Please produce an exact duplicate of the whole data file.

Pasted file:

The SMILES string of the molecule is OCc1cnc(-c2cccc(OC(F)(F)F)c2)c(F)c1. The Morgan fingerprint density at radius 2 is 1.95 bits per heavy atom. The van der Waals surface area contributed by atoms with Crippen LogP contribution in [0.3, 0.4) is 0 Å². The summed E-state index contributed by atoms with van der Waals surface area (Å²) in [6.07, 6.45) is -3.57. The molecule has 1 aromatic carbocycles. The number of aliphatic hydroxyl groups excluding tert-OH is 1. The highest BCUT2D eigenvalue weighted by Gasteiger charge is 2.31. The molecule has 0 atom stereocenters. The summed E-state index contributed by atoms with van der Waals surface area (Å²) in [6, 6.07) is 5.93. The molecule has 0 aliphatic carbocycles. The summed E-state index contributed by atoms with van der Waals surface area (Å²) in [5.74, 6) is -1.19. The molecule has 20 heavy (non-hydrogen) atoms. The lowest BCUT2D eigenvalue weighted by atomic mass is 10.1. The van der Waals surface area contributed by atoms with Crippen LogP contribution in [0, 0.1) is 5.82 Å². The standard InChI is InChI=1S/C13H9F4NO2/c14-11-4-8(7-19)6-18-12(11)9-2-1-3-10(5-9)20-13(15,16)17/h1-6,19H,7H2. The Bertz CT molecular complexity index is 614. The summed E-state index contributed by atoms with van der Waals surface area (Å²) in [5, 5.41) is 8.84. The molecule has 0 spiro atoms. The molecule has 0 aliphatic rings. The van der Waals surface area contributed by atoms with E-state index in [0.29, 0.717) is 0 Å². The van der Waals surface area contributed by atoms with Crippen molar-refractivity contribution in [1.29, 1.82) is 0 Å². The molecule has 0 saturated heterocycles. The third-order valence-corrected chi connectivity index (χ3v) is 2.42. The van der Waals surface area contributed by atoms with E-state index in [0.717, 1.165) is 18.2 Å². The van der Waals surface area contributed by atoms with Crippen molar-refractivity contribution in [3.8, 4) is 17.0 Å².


The SMILES string of the molecule is OCc1cnc(-c2cccc(OC(F)(F)F)c2)c(F)c1. The Morgan fingerprint density at radius 2 is 1.95 bits per heavy atom. The van der Waals surface area contributed by atoms with Crippen LogP contribution in [0.3, 0.4) is 0 Å². The summed E-state index contributed by atoms with van der Waals surface area (Å²) in [6.07, 6.45) is -3.57. The molecule has 1 aromatic carbocycles. The number of aliphatic hydroxyl groups excluding tert-OH is 1. The highest BCUT2D eigenvalue weighted by Gasteiger charge is 2.31. The molecule has 0 atom stereocenters. The summed E-state index contributed by atoms with van der Waals surface area (Å²) in [6, 6.07) is 5.93. The molecule has 0 aliphatic carbocycles. The summed E-state index contributed by atoms with van der Waals surface area (Å²) in [5.74, 6) is -1.19. The molecule has 20 heavy (non-hydrogen) atoms. The lowest BCUT2D eigenvalue weighted by atomic mass is 10.1. The van der Waals surface area contributed by atoms with Crippen LogP contribution in [0, 0.1) is 5.82 Å². The standard InChI is InChI=1S/C13H9F4NO2/c14-11-4-8(7-19)6-18-12(11)9-2-1-3-10(5-9)20-13(15,16)17/h1-6,19H,7H2. The Bertz CT molecular complexity index is 614. The summed E-state index contributed by atoms with van der Waals surface area (Å²) in [5, 5.41) is 8.84. The molecule has 0 spiro atoms. The molecule has 0 aliphatic rings. The van der Waals surface area contributed by atoms with E-state index in [0.29, 0.717) is 0 Å². The van der Waals surface area contributed by atoms with Crippen molar-refractivity contribution in [1.29, 1.82) is 0 Å². The molecule has 0 saturated heterocycles. The third-order valence-corrected chi connectivity index (χ3v) is 2.42. The van der Waals surface area contributed by atoms with E-state index in [0.717, 1.165) is 18.2 Å². The van der Waals surface area contributed by atoms with Crippen molar-refractivity contribution in [3.8, 4) is 17.0 Å².